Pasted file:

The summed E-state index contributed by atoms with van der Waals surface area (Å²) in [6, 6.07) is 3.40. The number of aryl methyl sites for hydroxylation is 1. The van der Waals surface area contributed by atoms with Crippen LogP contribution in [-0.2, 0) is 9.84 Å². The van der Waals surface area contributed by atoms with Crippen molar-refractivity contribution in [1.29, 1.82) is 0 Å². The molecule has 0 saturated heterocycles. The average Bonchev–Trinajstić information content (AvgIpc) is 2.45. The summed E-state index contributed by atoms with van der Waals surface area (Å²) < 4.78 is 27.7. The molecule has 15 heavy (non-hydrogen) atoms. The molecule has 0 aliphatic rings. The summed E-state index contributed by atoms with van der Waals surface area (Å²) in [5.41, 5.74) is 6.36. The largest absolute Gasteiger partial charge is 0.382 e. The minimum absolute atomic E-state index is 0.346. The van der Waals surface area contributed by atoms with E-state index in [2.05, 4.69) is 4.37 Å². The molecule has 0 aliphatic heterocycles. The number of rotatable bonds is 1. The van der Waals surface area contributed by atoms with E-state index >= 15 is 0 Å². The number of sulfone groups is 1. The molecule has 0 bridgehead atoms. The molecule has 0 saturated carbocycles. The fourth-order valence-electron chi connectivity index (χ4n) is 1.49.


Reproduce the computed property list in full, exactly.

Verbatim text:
The summed E-state index contributed by atoms with van der Waals surface area (Å²) in [6, 6.07) is 3.40. The number of aryl methyl sites for hydroxylation is 1. The van der Waals surface area contributed by atoms with Crippen LogP contribution in [-0.2, 0) is 9.84 Å². The van der Waals surface area contributed by atoms with Crippen molar-refractivity contribution in [1.29, 1.82) is 0 Å². The molecule has 0 saturated heterocycles. The average Bonchev–Trinajstić information content (AvgIpc) is 2.45. The summed E-state index contributed by atoms with van der Waals surface area (Å²) < 4.78 is 27.7. The molecule has 15 heavy (non-hydrogen) atoms. The molecule has 0 aliphatic rings. The summed E-state index contributed by atoms with van der Waals surface area (Å²) in [5.41, 5.74) is 6.36. The largest absolute Gasteiger partial charge is 0.382 e. The minimum absolute atomic E-state index is 0.346. The van der Waals surface area contributed by atoms with E-state index in [2.05, 4.69) is 4.37 Å². The molecule has 0 aliphatic heterocycles. The number of rotatable bonds is 1. The van der Waals surface area contributed by atoms with E-state index >= 15 is 0 Å². The number of sulfone groups is 1. The molecule has 0 bridgehead atoms. The molecule has 0 saturated carbocycles. The fourth-order valence-electron chi connectivity index (χ4n) is 1.49.